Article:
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Super-fast DIY Slide Scanner

Before digital photography entered our lives and became ubiquitous, people had their photos printed on paper, and they made slide shows. From the 1950s through to the 1970s, boring friends and family with slides of vacations or weddings was an accepted pastime. There was no internet, people didn’t know any better.
Although we now have Facebook and Instagram to share family photos (I’ll leave it for you to decide if that is an improvement), the remnants of the Kodachrome era are still in a lot of people’s attics. Boxes full of 35 mm slides are still taking up space.
To remedy that, people buy a slide scanner, only to find out that scanning a big collection is a lot of work. That’s mainly because you need to manually put in the slides and scan them, one by one. One of my family members calculated it would take him at least 50 hours of mindnumbing labour to process the collection of 2.000 slides his father-in-law left him. Nobody wants that. There are companies of course that offer to digitalise all those boxes for you, but their services are far from cheap. Nobody wants that either.
So why not hack an old slide projector and use a Raspberry Pi to turn it into a super-fast slide scanner? The Pi can switch slides automatically and store the images online in one go. It’s fast, cool, massively useful and you’ll reclaim all that space in the attic. Everybody wants that.
Note: this was a project I built and wrote about a couple of years ago. I didn’t publish the Instructable because I wanted to improve the scanner first, but I finally realized perfection should not get in the way of progress :-)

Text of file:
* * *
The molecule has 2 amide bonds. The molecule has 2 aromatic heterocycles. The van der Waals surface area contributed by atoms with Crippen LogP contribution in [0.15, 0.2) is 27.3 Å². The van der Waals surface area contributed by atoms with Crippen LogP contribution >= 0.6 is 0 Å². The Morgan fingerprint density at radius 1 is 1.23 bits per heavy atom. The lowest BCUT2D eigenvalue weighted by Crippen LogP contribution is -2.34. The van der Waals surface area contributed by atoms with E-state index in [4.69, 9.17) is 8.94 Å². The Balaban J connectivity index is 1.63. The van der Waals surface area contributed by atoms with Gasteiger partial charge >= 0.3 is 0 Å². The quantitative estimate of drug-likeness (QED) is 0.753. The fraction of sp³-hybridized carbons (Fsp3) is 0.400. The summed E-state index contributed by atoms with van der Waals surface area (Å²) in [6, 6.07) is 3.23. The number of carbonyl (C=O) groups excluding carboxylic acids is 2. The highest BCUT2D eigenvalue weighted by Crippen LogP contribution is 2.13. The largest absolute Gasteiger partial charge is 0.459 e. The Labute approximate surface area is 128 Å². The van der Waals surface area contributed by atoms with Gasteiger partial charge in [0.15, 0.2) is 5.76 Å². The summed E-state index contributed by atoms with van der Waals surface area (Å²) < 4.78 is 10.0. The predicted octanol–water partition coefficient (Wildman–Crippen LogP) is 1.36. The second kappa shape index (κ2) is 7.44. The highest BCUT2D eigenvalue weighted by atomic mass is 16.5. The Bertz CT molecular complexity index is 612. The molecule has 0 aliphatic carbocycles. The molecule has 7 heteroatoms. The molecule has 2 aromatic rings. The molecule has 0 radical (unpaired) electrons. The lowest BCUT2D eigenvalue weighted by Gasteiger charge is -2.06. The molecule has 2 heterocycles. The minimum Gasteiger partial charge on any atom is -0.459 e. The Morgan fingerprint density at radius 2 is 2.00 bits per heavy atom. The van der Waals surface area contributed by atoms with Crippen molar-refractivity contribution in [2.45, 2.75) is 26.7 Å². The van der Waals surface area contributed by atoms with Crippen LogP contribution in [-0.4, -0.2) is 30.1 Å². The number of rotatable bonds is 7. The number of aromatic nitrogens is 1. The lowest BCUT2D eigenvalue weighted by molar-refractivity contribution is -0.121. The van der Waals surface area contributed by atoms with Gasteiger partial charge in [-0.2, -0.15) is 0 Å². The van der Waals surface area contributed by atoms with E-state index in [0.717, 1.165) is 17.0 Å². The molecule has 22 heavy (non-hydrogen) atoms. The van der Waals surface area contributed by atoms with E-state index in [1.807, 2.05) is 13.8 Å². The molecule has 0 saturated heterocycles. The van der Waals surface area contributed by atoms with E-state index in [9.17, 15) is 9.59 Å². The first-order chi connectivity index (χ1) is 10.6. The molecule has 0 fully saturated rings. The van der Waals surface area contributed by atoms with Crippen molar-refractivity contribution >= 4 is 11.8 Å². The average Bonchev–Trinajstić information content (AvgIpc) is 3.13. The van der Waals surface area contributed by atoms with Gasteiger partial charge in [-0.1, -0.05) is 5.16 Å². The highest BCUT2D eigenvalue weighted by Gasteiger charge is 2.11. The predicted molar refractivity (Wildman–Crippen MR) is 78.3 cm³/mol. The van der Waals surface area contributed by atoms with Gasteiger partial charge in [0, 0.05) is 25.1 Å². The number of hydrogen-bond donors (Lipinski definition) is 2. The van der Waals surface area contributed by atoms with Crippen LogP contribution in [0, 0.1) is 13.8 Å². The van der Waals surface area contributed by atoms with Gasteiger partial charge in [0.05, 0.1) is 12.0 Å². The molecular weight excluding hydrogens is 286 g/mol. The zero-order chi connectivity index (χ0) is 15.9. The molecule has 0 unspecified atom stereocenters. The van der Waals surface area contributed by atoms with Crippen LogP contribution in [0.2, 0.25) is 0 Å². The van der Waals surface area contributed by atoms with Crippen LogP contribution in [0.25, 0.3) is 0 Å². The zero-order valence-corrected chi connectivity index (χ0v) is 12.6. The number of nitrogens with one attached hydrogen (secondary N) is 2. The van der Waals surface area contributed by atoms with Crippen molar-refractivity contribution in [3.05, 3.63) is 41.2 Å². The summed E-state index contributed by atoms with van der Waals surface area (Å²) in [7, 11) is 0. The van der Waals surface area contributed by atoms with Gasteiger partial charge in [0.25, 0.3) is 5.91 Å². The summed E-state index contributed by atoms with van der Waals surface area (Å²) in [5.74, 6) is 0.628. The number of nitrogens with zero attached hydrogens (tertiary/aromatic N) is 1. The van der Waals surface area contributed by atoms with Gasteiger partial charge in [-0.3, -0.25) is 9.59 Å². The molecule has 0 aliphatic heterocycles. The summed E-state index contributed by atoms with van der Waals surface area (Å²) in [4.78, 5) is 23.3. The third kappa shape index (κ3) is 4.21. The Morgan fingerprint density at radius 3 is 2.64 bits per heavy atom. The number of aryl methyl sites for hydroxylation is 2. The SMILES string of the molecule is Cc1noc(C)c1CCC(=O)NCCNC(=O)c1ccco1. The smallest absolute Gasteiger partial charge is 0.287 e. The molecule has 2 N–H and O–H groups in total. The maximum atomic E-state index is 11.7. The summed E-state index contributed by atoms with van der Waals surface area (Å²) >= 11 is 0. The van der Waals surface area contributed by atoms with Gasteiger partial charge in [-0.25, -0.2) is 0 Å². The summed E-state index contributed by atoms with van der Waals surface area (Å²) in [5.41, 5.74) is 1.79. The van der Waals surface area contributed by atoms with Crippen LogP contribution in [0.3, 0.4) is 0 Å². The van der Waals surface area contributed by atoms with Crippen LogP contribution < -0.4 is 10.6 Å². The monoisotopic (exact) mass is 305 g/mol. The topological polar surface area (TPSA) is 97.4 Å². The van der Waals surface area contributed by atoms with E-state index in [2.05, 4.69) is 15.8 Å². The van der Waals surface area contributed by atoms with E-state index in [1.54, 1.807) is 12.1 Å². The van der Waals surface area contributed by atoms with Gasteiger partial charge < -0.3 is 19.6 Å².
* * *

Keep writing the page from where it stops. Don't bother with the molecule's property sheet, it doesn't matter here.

Here’s all you need to build your own automatic slide scanner:

An old slide projector
Raspberry Pi with SD memory card and power supply
Raspberry Pi Camera Module V2
TIP120-transistor and a 1 kilo-ohm resistor (both are dirt cheap)
Wire, breadboard, duct tape and/or a rubber band
Neutral Density (ND) gel sheet (buy it at Amazon or your local camera store)
A little soldering may be required, a multimeter will come in handy and you may want to order one or two 3D printed parts.

You’ll need an old slide projector. After I started the build, I found out that my projector had some impractical features. So I bought a new one, Voigtländer Spezial PM 35 A. 150 dollars on eBay, but I bought it for 17 euros in the thrift shop. I made sure it had these features:

push button or remote control (so it needs a mechanism to automatically change slides)
easy to open
slide mechanism not incorporated in the case
made for universal slide trays
As a bonus its case is a cool-looking sturdy metal, and the slide mechanism works consists of sturdy metal push bars instead of loose plastic parts.

Older projectors look even nicer, but they don’t work with the universal trays.”

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